NoSQL design for DynamoDB - Amazon DynamoDB

NoSQL design for DynamoDB

NoSQL database systems like Amazon DynamoDB use alternative models for data management, such as key-value pairs or document storage. When you switch from a relational database management system to a NoSQL database system like DynamoDB, it's important to understand the key differences and specific design approaches.

Differences between relational data design and NoSQL

Relational database systems (RDBMS) and NoSQL databases have different strengths and weaknesses:

  • In RDBMS, data can be queried flexibly, but queries are relatively expensive and don't scale well in high-traffic situations (see First steps for modeling relational data in DynamoDB).

  • In a NoSQL database such as DynamoDB, data can be queried efficiently in a limited number of ways, outside of which queries can be expensive and slow.

These differences make database design different between the two systems:

  • In RDBMS, you design for flexibility without worrying about implementation details or performance. Query optimization generally doesn't affect schema design, but normalization is important.

  • In DynamoDB, you design your schema specifically to make the most common and important queries as fast and as inexpensive as possible. Your data structures are tailored to the specific requirements of your business use cases.

Two key concepts for NoSQL design

NoSQL design requires a different mindset than RDBMS design. For an RDBMS, you can go ahead and create a normalized data model without thinking about access patterns. You can then extend it later when new questions and query requirements arise. You can organize each type of data into its own table.

How NoSQL design is different
  • By contrast, you shouldn't start designing your schema for DynamoDB until you know the questions it will need to answer. Understanding the business problems and the application use cases up front is essential.

  • You should maintain as few tables as possible in a DynamoDB application. Having fewer tables keeps things more scalable, requires less permissions management, and reduces overhead for your DynamoDB application. It can also help keep backup costs lower overall.

Approaching NoSQL design

The first step in designing your DynamoDB application is to identify the specific query patterns that the system must satisfy.

In particular, it is important to understand three fundamental properties of your application's access patterns before you begin:

  • Data size: Knowing how much data will be stored and requested at one time will help determine the most effective way to partition the data.

  • Data shape: Instead of reshaping data when a query is processed (as an RDBMS system does), a NoSQL database organizes data so that its shape in the database corresponds with what will be queried. This is a key factor in increasing speed and scalability.

  • Data velocity: DynamoDB scales by increasing the number of physical partitions that are available to process queries, and by efficiently distributing data across those partitions. Knowing in advance what the peak query loads will be might help determine how to partition data to best use I/O capacity.

After you identify specific query requirements, you can organize data according to general principles that govern performance:

  • Keep related data together.   Research on routing-table optimization 20 years ago found that "locality of reference" was the single most important factor in speeding up response time: keeping related data together in one place. This is equally true in NoSQL systems today, where keeping related data in close proximity has a major impact on cost and performance. Instead of distributing related data items across multiple tables, you should keep related items in your NoSQL system as close together as possible.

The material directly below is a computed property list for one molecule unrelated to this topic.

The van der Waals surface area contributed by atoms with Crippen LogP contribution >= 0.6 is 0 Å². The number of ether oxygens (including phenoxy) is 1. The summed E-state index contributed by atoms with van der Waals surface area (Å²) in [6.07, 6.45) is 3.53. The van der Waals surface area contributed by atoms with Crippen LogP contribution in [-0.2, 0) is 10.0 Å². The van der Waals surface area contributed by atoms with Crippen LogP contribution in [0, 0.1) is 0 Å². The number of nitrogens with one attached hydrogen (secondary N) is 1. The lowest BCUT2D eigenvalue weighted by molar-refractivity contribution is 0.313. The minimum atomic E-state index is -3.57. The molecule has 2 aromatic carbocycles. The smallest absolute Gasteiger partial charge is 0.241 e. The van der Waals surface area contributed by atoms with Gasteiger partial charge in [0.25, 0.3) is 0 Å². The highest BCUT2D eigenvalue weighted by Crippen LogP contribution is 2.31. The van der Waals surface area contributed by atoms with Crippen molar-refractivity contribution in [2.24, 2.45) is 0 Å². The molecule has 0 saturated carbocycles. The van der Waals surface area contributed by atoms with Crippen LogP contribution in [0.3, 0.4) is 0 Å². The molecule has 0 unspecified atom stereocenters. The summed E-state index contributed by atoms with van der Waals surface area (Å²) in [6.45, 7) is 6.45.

As a general rule, you should maintain as few tables as possible in a DynamoDB application.

    Exceptions are cases where high-volume time series data are involved, or datasets that have very different access patterns. A single table with inverted indexes can usually enable simple queries to create and retrieve the complex hierarchical data structures required by your application.

  • Use sort order.   Related items can be grouped together and queried efficiently if their key design causes them to sort together. This is an important NoSQL design strategy.

  • Distribute queries.   It is also important that a high volume of queries not be focused on one part of the database, where they can exceed I/O capacity. Instead, you should design data keys to distribute traffic evenly across partitions as much as possible, avoiding "hot spots."

  • Use global secondary indexes.   By creating specific global secondary indexes, you can enable different queries than your main table can support, and that are still fast and relatively inexpensive.

These general principles translate into some common design patterns that you can use to model data efficiently in DynamoDB.

NoSQL Workbench for DynamoDB

NoSQL Workbench for DynamoDB is a cross-platform, client-side GUI application that you can use for modern database development and operations. It's available for Windows, macOS, and Linux. NoSQL Workbench is a visual development tool that provides data modeling, data visualization, sample data generation, and query development features to help you design, create, query, and manage DynamoDB tables. With NoSQL Workbench for DynamoDB, you can build new data models from, or design models based on, existing data models that satisfy your application's data access patterns. You can also import and export the designed data model at the end of the process. For more information, see Building data models with NoSQL Workbench